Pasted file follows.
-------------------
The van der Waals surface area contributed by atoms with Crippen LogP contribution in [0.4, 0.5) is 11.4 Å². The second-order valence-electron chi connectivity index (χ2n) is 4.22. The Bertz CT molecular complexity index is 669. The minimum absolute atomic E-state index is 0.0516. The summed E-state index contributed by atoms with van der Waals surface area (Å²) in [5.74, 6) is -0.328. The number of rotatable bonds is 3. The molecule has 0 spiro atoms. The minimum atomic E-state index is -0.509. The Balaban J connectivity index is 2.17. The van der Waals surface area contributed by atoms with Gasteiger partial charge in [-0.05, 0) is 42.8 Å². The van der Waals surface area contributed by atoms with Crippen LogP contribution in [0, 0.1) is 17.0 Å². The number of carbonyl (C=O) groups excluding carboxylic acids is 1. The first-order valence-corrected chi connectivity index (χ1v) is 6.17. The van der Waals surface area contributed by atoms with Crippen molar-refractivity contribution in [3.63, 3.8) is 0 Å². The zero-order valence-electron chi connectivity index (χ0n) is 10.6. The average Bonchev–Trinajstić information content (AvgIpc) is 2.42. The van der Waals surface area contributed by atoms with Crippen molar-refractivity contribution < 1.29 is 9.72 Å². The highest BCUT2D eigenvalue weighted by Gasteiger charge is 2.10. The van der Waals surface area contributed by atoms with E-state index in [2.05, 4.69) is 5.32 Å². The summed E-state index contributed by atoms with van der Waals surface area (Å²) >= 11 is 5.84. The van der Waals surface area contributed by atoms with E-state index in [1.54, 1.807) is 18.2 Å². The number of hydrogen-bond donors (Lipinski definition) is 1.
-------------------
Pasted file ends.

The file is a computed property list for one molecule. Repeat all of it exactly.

The van der Waals surface area contributed by atoms with Crippen LogP contribution in [0.4, 0.5) is 11.4 Å². The second-order valence-electron chi connectivity index (χ2n) is 4.22. The Bertz CT molecular complexity index is 669. The minimum absolute atomic E-state index is 0.0516. The summed E-state index contributed by atoms with van der Waals surface area (Å²) in [5.74, 6) is -0.328. The number of rotatable bonds is 3. The molecule has 0 spiro atoms. The minimum atomic E-state index is -0.509. The Balaban J connectivity index is 2.17. The van der Waals surface area contributed by atoms with Gasteiger partial charge in [-0.05, 0) is 42.8 Å². The van der Waals surface area contributed by atoms with Crippen LogP contribution in [0, 0.1) is 17.0 Å². The number of carbonyl (C=O) groups excluding carboxylic acids is 1. The first-order valence-corrected chi connectivity index (χ1v) is 6.17. The van der Waals surface area contributed by atoms with Crippen molar-refractivity contribution in [3.63, 3.8) is 0 Å². The zero-order valence-electron chi connectivity index (χ0n) is 10.6. The average Bonchev–Trinajstić information content (AvgIpc) is 2.42. The van der Waals surface area contributed by atoms with Crippen molar-refractivity contribution < 1.29 is 9.72 Å². The highest BCUT2D eigenvalue weighted by Gasteiger charge is 2.10. The van der Waals surface area contributed by atoms with E-state index in [2.05, 4.69) is 5.32 Å². The summed E-state index contributed by atoms with van der Waals surface area (Å²) >= 11 is 5.84. The van der Waals surface area contributed by atoms with E-state index in [1.54, 1.807) is 18.2 Å². The number of hydrogen-bond donors (Lipinski definition) is 1.